"Tell me more. Everything you know about him."

"Everything?" asked Raoul mischievously.

"You are impossible," sighed his uncle. "And completely without shame. Is he an ex-lover?"

"No, to my sorrow. Kilroy is somewhere in his mid-thirties and is very English. He loves their unappetising food, their sport and drinks Californian wine from choice."

"Raoul..."

"Sorry. Kit joined the Lessingham Agency about eight years ago, I believe. Since he became the senior partner the agency has increased its reputation and nearly doubled in size."

"What is his background?"

"Army. And, I think, Special Air Services. That is not, you understand, something that is openly spoken of over here. Kit's reputation is formidable, his integrity beyond reproach."

Langlois made a sound of disbelief.

"No, truly. Kit is an honest man, although I suspect he would bend the law for what he considers to be a just cause."

"An idealist!"

"I am afraid so. Although he would deny it hotly, I think he is the original cynic with a heart of gold. I have heard that he sometimes offers the agency's services free of charge."

"A sound business practice," agreed Langlois dryly.

"Don't mock. For all that he despises the idle rich, he is on the way to achieving a respectable income."

"You seem to know him well."

Raoul gave an audible sigh. "Not as well as I should like. He is single, and when last I met him, unattached."

"Is he personable?"

"He is beautiful. More, he does not seem to know it."

"You like him."

"I wanted him. Unfortunately, Kit did not want me. He was kind but he made it plain I did not interest him sexually. He said I was too young. Kindness is rare, particularly in beautiful men."

Hearing the change in his nephew's voice, Langlois frowned. "He sounds ideal. But will it be difficult for you?"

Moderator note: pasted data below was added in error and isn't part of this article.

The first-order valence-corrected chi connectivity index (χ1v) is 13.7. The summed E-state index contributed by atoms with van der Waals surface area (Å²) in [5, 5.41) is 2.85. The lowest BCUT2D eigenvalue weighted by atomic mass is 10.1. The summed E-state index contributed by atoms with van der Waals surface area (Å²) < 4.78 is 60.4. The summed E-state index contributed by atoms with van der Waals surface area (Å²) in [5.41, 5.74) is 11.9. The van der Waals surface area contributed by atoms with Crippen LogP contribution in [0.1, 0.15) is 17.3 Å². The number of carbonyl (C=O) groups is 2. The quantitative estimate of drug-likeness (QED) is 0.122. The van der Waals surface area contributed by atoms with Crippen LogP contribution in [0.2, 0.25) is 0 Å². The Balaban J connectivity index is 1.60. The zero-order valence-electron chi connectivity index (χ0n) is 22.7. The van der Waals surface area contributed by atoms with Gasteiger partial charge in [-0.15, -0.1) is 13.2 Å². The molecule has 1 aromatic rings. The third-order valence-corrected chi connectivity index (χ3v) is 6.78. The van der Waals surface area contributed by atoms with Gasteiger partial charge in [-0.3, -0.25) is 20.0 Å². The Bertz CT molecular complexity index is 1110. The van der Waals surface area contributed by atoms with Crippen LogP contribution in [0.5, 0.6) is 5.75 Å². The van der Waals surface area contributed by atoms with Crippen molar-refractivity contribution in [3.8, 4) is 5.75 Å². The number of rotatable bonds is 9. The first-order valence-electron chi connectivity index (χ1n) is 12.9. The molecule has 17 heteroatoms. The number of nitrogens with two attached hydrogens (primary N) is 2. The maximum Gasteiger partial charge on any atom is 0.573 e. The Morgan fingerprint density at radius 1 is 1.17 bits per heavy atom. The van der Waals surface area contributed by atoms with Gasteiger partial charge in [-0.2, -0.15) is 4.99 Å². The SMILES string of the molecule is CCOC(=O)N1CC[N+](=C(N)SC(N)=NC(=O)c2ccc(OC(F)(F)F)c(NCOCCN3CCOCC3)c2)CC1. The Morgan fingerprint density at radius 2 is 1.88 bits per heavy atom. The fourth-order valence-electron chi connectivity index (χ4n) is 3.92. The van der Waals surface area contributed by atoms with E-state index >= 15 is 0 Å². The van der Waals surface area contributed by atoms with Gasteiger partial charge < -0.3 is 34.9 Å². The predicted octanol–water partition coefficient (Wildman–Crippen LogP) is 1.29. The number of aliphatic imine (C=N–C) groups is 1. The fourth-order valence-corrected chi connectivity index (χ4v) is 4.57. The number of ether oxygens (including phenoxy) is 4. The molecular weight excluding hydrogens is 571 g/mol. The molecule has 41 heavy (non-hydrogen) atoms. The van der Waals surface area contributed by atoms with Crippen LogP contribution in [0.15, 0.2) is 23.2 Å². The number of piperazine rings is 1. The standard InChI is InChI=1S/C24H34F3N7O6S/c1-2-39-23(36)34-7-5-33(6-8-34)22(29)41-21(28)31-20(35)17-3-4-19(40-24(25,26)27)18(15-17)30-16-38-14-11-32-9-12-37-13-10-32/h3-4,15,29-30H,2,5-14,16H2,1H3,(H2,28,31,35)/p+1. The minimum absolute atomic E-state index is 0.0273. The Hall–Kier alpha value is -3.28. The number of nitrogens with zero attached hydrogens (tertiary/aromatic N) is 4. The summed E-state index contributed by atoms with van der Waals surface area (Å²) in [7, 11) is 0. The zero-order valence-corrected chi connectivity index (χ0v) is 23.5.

"Me? No. After all, one cannot always have what one wants. Besides, Kit is not perfect. I suspect he is the type to demand fidelity and me, I love variety."

"It is time you thought of settling down," scolded Langlois, although he could not hide the amusement in his voice.

"I do think of it," protested Raoul in a hurt tone. "Then I decide to wait."

Langlois gave a repressive sigh. "I will have the report on Griffin delivered to you. Read it, and consider what lever we can invent to persuade Mr Kilroy to take the job."

oOo

Taking a wicked delight in the mischievous manipulation of the life of a man he had never met, Raoul spent a day reading the dossier sent to him before he telephoned Langlois.

"Your Mr Griffin looks deliciously unlike the businessmen of my acquaintance. When Kit has finished with him I am tempted to offer myself as a consolation prize."

"Resist," Langlois advised him dryly. "Griffin would make a dangerous enemy."

"Perhaps. That makes him all the more exciting. Oh, Papa is here. I am afraid he saw the dossier on Griffin."

"Merde," said his uncle.

"Quite. It could be worse. He does not know what is planned. It transpires that he knows Griffin - or at least he did. They first met over twenty years ago."

"And what does Leon have to say about him?" asked Langlois, his misgivings apparent in his voice.

"That a sweet boy had become a formidable man. But still fuckable."

Langlois sighed, having long since despaired of his elder brother's lifestyle and lamentable frankness. "Is that all?"